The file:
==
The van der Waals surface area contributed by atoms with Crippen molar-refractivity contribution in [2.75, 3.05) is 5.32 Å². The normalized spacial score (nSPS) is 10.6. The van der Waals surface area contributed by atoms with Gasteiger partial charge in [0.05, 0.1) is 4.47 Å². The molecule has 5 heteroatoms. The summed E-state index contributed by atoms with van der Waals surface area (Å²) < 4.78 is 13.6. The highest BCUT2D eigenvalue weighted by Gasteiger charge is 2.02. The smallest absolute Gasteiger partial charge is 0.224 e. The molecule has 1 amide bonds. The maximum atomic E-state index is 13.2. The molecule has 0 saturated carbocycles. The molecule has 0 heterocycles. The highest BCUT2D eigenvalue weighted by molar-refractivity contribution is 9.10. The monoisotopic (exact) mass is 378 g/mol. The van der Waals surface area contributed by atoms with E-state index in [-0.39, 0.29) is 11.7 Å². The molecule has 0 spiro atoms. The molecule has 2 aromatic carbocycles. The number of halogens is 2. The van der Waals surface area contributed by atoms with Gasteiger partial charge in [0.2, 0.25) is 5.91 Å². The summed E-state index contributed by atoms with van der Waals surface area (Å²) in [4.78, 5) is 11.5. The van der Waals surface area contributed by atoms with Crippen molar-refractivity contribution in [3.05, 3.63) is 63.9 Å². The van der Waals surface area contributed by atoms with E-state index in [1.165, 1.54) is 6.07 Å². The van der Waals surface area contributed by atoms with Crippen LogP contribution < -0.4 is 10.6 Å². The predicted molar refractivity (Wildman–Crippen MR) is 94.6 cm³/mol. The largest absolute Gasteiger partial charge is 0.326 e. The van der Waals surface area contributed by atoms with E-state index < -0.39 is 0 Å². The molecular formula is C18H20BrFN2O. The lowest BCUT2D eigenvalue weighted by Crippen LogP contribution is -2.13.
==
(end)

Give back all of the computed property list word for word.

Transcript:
The van der Waals surface area contributed by atoms with Crippen molar-refractivity contribution in [2.75, 3.05) is 5.32 Å². The normalized spacial score (nSPS) is 10.6. The van der Waals surface area contributed by atoms with Gasteiger partial charge in [0.05, 0.1) is 4.47 Å². The molecule has 5 heteroatoms. The summed E-state index contributed by atoms with van der Waals surface area (Å²) < 4.78 is 13.6. The highest BCUT2D eigenvalue weighted by Gasteiger charge is 2.02. The smallest absolute Gasteiger partial charge is 0.224 e. The molecule has 1 amide bonds. The maximum atomic E-state index is 13.2. The molecule has 0 saturated carbocycles. The molecule has 0 heterocycles. The highest BCUT2D eigenvalue weighted by molar-refractivity contribution is 9.10. The monoisotopic (exact) mass is 378 g/mol. The van der Waals surface area contributed by atoms with E-state index in [-0.39, 0.29) is 11.7 Å². The molecule has 0 spiro atoms. The molecule has 2 aromatic carbocycles. The number of halogens is 2. The van der Waals surface area contributed by atoms with Gasteiger partial charge in [0.2, 0.25) is 5.91 Å². The summed E-state index contributed by atoms with van der Waals surface area (Å²) in [4.78, 5) is 11.5. The van der Waals surface area contributed by atoms with Crippen molar-refractivity contribution in [3.05, 3.63) is 63.9 Å². The van der Waals surface area contributed by atoms with E-state index in [1.165, 1.54) is 6.07 Å². The van der Waals surface area contributed by atoms with Crippen LogP contribution < -0.4 is 10.6 Å². The predicted molar refractivity (Wildman–Crippen MR) is 94.6 cm³/mol. The largest absolute Gasteiger partial charge is 0.326 e. The van der Waals surface area contributed by atoms with E-state index < -0.39 is 0 Å². The molecular formula is C18H20BrFN2O. The lowest BCUT2D eigenvalue weighted by Crippen LogP contribution is -2.13.